# Integral Limits: Infinity.

## Homework Statement

Consider the function,

$${{\vec{F}}(r)} = {\int_{-\infty}^{\infty}}{{\vec{f}}(r)}{\times}{d{\vec{r}}}$$

Is the following true?,

$${\int_{-\infty}^{\infty}}{{\vec{f}}(r)}{\times}{d{\vec{r}}} = {2}{\int_{0}^{\infty}}{{\vec{f}}(r)}{\times}{d{\vec{r}}}$$

## Homework Equations

Knowledge of infinite limits.

## The Attempt at a Solution

I believe it is true, since zero is considered the mid-point between an infinite sum of numbers in one direction and an infinite sum of numbers in the opposite direction.

So is that right?

Any help is appreciated.

Thanks,

-PFStudent

Consider the following piece-wise function:

$$f(x) = \begin{cases} x^2 & x \le 0,\\ \frac{1}{x^2} & x>0 \end{cases}$$

Hey,

Consider the following piece-wise function:

$$f(x) = \begin{cases} x^2 & x \le 0,\\ \frac{1}{x^2} & x>0 \end{cases}$$

I noticed the function you mentioned approaches infinity for large negative values and approaches zero for large positive values. However, I am not sure how that relates to the question I proposed. What am I missing?

Thanks,

-PFStudent

Hey,

I noticed the function you mentioned approaches infinity for large negative values and approaches zero for large positive values. However, I am not sure how that relates to the question I proposed. What am I missing?

Thanks,

-PFStudent

It could be that I'm missing something (yes, I notice that your integrand is a cross product). However, your function needs have some symmetry in order for your claim to be true. In the example I gave, 2 times the integral of just the "right" side is NOT equal to the overall integral (from negative infinity to positive infinity). You can see this geometrically (just consider the integral as area beneath the curve). The "right" side has finite area whereas the "left" side has infinite area. This can be proven rigorously using limits (see improper integrals in any calculus book).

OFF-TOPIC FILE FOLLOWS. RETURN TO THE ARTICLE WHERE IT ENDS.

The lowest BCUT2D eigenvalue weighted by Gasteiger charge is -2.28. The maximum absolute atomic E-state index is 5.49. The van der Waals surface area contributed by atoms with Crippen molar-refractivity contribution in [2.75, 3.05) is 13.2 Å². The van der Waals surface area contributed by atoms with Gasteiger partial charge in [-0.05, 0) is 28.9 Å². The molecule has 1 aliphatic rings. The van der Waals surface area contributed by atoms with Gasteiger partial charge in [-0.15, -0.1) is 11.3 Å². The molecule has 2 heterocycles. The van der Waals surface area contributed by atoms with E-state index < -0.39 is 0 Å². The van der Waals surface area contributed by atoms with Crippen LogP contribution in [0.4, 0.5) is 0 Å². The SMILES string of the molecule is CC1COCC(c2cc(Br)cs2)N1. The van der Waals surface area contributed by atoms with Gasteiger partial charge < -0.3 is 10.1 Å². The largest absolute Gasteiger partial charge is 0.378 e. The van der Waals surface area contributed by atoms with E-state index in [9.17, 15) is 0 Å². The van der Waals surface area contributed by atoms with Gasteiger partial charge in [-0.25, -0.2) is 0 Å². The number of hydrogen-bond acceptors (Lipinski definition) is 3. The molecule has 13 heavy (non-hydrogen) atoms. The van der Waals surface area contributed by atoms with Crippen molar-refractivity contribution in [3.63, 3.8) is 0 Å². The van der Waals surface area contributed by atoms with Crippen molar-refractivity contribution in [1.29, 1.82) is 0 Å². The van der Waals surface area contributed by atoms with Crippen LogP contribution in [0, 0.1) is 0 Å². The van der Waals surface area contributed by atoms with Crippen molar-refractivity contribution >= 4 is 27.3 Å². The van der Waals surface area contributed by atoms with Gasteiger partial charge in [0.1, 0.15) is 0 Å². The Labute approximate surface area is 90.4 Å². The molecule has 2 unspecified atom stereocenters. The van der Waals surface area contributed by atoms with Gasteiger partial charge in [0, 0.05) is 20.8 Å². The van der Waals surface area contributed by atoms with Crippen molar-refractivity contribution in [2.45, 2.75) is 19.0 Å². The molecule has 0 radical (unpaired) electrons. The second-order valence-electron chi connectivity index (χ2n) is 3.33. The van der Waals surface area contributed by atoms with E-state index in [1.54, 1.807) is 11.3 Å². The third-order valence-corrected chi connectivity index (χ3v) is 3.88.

For example, if you graph $$e^{-x^2}$$, you'll notice it's symmetric about the y-axis (i.e. it's an even function). In this case, you can say

$$\int_{-\infty}^\infty e^{-x^2}\ dx = 2\int_0^\infty e^{-x^2}\ dx$$

Not all functions have such symmetry (e.g. the one I gave).

HallsofIvy
Homework Helper

## Homework Statement

Consider the function,

$${{\vec{F}}(r)} = {\int_{-\infty}^{\infty}}{{\vec{f}}(r)}{\times}{d{\vec{r}}}$$
Here, you show $\vec{r}$ as a vector. How does a vector go from $-\infty$ to $\infty$?

Is the following true?,

$${\int_{-\infty}^{\infty}}{{\vec{f}}(r)}{\times}{d{\vec{r}}} = {2}{\int_{0}^{\infty}}{{\vec{f}}(r)}{\times}{d{\vec{r}}}$$

## Homework Equations

Knowledge of infinite limits.

## The Attempt at a Solution

I believe it is true, since zero is considered the mid-point between an infinite sum of numbers in one direction and an infinite sum of numbers in the opposite direction.
As rs1 said, you need symmetry. Yes, you have "an infinite sum of numbers in one direction and an infinites sum of numbers in the opposite direction"- but not necessarily the same sum! The two sums are not necessarily the same.

So is that right?

Any help is appreciated.

Thanks,

-PFStudent

how can I solve this integral ?

∫_(-∞)^(+∞)▒〖1/(16π^2 D^2 (t-t")(t" -t^')) e^((-〖(x-x")〗^2)/(4D(t-t"))-〖(x"-x')〗^2/(4D(t"-t'))) 〗dx"